Does that make more sense?

EDIT: For clarification, you don't sit to one side of your horse.. you merely SHIFT your weight a little on the outside seat bone. If you sit on the other side.. you throw the mare out of balance. Does that help?
Yes, that really helps. Thanks for the good feedback. I know I am constantly pushing on her inside, instead of tapping. Will definitely have to retrain myself for that. Also, the outside support rein. I need to work on that too.

I just hate that tilted saddle and vow to make it straight!
 

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Yes, that really helps. Thanks for the good feedback. I know I am constantly pushing on her inside, instead of tapping. Will definitely have to retrain myself for that. Also, the outside support rein. I need to work on that too.

I just hate that tilted saddle and vow to make it straight!
Maybe it needs to be re-flocked or needs a riser/half pad underneath? Horse's aren't symmetrical. Have you had it evaluated lately?

I think that her shoulders need to be addressed first.. then catch her hind, then finish by keeping her from over turning her nose to the inside by supporting that outside rein.

It'll take awhile but it's close!
 

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I agree her head is bent in too far.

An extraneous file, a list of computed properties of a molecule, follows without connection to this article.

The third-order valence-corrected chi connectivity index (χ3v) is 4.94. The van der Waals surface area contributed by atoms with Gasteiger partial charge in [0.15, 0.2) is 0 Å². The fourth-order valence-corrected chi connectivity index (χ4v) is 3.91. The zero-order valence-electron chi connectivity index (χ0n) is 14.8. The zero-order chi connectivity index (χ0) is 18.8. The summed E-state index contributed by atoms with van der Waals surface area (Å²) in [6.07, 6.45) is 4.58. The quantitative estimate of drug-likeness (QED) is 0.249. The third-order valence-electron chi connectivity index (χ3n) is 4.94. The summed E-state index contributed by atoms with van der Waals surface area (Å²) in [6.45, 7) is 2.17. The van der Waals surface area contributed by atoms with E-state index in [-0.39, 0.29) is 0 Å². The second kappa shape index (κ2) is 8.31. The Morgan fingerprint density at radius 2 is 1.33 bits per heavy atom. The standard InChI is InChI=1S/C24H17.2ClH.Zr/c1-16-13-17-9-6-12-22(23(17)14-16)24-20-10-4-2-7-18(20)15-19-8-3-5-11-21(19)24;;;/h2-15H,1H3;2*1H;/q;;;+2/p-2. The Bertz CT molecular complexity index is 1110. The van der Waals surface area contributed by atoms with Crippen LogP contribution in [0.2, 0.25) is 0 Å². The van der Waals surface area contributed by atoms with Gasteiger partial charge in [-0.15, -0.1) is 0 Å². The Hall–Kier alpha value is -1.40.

Does it all start there and since she is falling in with no outside rein support, I am twisting trying to stay upright and in the end, my weight and the saddle is falling to the left?


Well put. I think that's what is likely happening.
One thing is, the horse may have some one sidedness that make her put you that way. Mac tends to put me off to the left, too, and it doesn't happen when I ride another horse. So, it isn't , perhaps, all rider fault.

But the over bending may get you all twisted up and end up becoming too subject to centrifugal force.
One thing you can try, while you stay away from NOT leaning into the cicle, try riding with your inside thigh pressing a bit along her shoulder. Let your inside thigh be in good contact with Bailey's shoulder and kind of think about riding it a bit more. Be sure to let it follow the horse at the canter, because it will be raised and lowered more than the outside, or at least you'll feel it more. So put it somewhat firmly against the horse, the whole, long thigh, and don't clamp with the lower leg. Your innner thigh can help encourage the horse to stop falling in and will keep you from turing your hips too much into the circle. YOur hips must mimic the position of the horse's hips, which are on a radius line to the center of your arc/circle. The horse's shoulders are on a very slightly different radius, and your shoulders should match that radius. So, your inside hip should lead , just a wee bit, and have some long thigh contact on the inside to help stabilize.